CBBM Lecture by "Intramural periarterial drainage and glymphatic pathways in the brain - Relevance to Alzheimer’s disease."


Roxana O Carare MD, PhD, Professor of Clinical Neuroanatomy, Faculty of Medicine, University of Southampton


will take place on Tuesday, January 14, 2020 from 17:15 to 18:15 hours in CBBM, Ground Floor, Seminar Room B1/B2.

Host: Dr. Markus Krohn
Institute of Pharmacology and Toxicology
University of Lübeck

 

Abstract

Accumulation of the β-amyloid (Aβ) protein in cerebral blood vessels is a hallmark of Alzheimer’s disease. Soluble Aβ from the extracellular spaces of the brain is removed along the basement membranes of capillaries and basement membranes surrounding smooth muscle cells of arteries towards the surface of the brain, as intramural periarterial drainage (IPAD). This process depends on the biochemical integrity of the extracellular matrix and the strength of arterial smooth muscle cells. With ageing, possession of Apolipoprotein E4 (APOE4) genotype, hyperlipidemia, maternal high fat, immune complexes, IPAD fails, resulting in the accumulation of proteins in the walls of cerebral arteries as cerebral amyloid angiopathy. The motive force for IPAD is derived from contractions of vascular smooth muscle cells and targeting their function appears to be a promising therapeutic avenue for Alzheimer’s disease. Convective influx/glymphatic entry of cerebrospinal fluid (CSF) into the cerebral parenchyma is along the glial-pial basement membranes of arteries and tracers from the CSF find their way into the IPAD pathways within half an hour after intracisternal injections. This pathways has implications for drug delivery via intrathecal routes, whereas IPAD has implications for identifying new therapeutic strategies that facilitate the clearance of peptides and fluid from the ageing brain, in Alzheimer’s disease.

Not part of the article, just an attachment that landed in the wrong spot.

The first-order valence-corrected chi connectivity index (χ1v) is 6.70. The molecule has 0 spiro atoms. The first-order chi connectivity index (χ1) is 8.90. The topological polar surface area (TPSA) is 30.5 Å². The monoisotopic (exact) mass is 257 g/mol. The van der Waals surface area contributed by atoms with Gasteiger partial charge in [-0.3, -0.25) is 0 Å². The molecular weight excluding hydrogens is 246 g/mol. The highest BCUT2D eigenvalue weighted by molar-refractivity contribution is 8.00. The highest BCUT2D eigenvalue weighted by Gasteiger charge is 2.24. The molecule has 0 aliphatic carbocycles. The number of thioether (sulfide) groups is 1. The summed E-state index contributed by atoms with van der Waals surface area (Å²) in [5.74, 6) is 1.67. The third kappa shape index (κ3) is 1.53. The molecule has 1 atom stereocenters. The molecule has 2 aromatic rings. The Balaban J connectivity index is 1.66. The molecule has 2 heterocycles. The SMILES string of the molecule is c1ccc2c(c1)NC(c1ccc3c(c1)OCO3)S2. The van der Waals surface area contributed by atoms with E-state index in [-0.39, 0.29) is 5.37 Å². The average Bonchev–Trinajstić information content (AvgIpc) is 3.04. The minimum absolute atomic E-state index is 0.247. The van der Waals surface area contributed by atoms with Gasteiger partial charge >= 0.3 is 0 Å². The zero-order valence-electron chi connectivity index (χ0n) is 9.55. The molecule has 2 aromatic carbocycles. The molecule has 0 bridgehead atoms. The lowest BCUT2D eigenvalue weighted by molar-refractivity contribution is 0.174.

Biosketch

Roxana Carare qualified in Medicine in Bucharest in 1994. During her basic clinical training, she became fascinated by anatomy and completed her PhD in experimental neuropathology in 2006, in the University of Southampton, UK. She was appointed lecturer in 2001, associate professor in 2014 and professor of clinical neuroanatomy in 2016. The main international recognition for Roxana Carare has come from the interdisciplinary research she leads, investigating the cause of Alzheimer's disease and suggesting therapeutic strategies.Roxana is a member of the MRC Dementia Platform UK Vascular Experimental Medicine committee and the UK government advisory committee for the effects of pollution on the brain. The Carare team has won prestigious awards, including a Dementia Research Leader award from Alzheimer’s Society UK. Roxana has enjoyed teaching anatomy for 20 years, with a passion for neuroanatomy. Roxana is Co-Chair for The International Alliance of Women Alzheimer's Researchers in Alzheimer’s Association and is a member of the Scientific Committee for Alzheimer’s Association.